In the fourth of the AIMS Atlantica papers, UNB Professor Michael Ircha discusses the characteristics of "tomorrow's successful port" and concludes that Atlantica's ports are ideally situated to step into this role.
Dr. Ircha is a frequent international lecturer on ports and containerized port traffic and was named "Distinguished Transportation Professor" by the International Intermodal Expo in Atlanta.
He explains that by 2015, Canadian ports will need to handle a minimum throughput of about 6.3 million TEUs*, as compared to some 3.6 TEUs in 2004. The actual demand might be higher, as some US ports might not be able to expand their container-handling facilities to serve the coming generation of mega container ships.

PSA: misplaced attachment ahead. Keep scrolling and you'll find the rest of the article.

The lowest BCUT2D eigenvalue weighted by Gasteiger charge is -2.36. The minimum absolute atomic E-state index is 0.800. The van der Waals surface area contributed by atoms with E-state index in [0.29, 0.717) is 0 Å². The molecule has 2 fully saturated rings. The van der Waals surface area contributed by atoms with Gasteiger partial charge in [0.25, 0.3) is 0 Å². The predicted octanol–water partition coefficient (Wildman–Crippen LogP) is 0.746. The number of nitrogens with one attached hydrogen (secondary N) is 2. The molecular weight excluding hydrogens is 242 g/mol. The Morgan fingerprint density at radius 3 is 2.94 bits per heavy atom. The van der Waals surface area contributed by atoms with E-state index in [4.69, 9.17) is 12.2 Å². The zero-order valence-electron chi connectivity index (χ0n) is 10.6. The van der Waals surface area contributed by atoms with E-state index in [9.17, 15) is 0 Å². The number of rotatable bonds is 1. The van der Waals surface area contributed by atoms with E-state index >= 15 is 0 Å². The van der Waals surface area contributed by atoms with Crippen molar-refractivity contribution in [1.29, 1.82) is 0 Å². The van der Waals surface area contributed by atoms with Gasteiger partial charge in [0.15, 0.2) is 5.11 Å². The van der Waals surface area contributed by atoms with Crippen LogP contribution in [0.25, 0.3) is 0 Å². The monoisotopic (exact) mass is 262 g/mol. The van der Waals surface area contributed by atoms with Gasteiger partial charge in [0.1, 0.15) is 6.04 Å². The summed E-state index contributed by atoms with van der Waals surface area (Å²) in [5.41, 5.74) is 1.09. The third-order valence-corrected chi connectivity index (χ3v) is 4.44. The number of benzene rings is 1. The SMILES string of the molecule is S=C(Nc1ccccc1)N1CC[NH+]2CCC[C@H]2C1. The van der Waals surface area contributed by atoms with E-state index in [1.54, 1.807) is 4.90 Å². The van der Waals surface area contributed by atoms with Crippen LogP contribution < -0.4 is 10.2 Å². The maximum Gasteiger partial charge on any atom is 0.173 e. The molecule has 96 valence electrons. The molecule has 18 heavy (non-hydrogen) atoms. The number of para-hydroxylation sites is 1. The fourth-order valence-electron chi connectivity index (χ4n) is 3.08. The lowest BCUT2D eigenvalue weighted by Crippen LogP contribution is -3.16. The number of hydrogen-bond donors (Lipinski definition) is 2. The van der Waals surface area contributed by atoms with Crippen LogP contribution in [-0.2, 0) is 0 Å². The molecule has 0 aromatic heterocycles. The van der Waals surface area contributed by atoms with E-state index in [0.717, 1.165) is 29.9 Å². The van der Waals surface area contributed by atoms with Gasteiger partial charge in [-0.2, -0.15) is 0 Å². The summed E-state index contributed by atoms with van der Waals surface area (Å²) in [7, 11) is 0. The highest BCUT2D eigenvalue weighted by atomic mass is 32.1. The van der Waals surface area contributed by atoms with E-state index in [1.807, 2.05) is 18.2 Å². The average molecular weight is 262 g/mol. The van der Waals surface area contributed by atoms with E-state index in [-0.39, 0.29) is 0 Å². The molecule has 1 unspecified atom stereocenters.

On the other hand, Atlantica ports have the water depths needed to handle the mega ships. Dr. Ircha writes, "Capacity constraints in US and Canadian west coast ports have caused Asian shipping lines to re-orient their trade through the Suez and Mediterranean to the East Coast. This shift provides opportunities for Canadian East Coast ports to capture some of the forecast growth in container trade."
Canadian container ports that are able to build the necessary infrastructure and maintain competitive rates and tariffs to go along with the natural advantages of their location have an opportunity to be key players in the development of the North American economy.
To read this paper, click here.
* A TEU or twenty-foot equivalent unit is a measure of containerized cargo equal to one standard 20 foot by eight foot by 8½ foot container.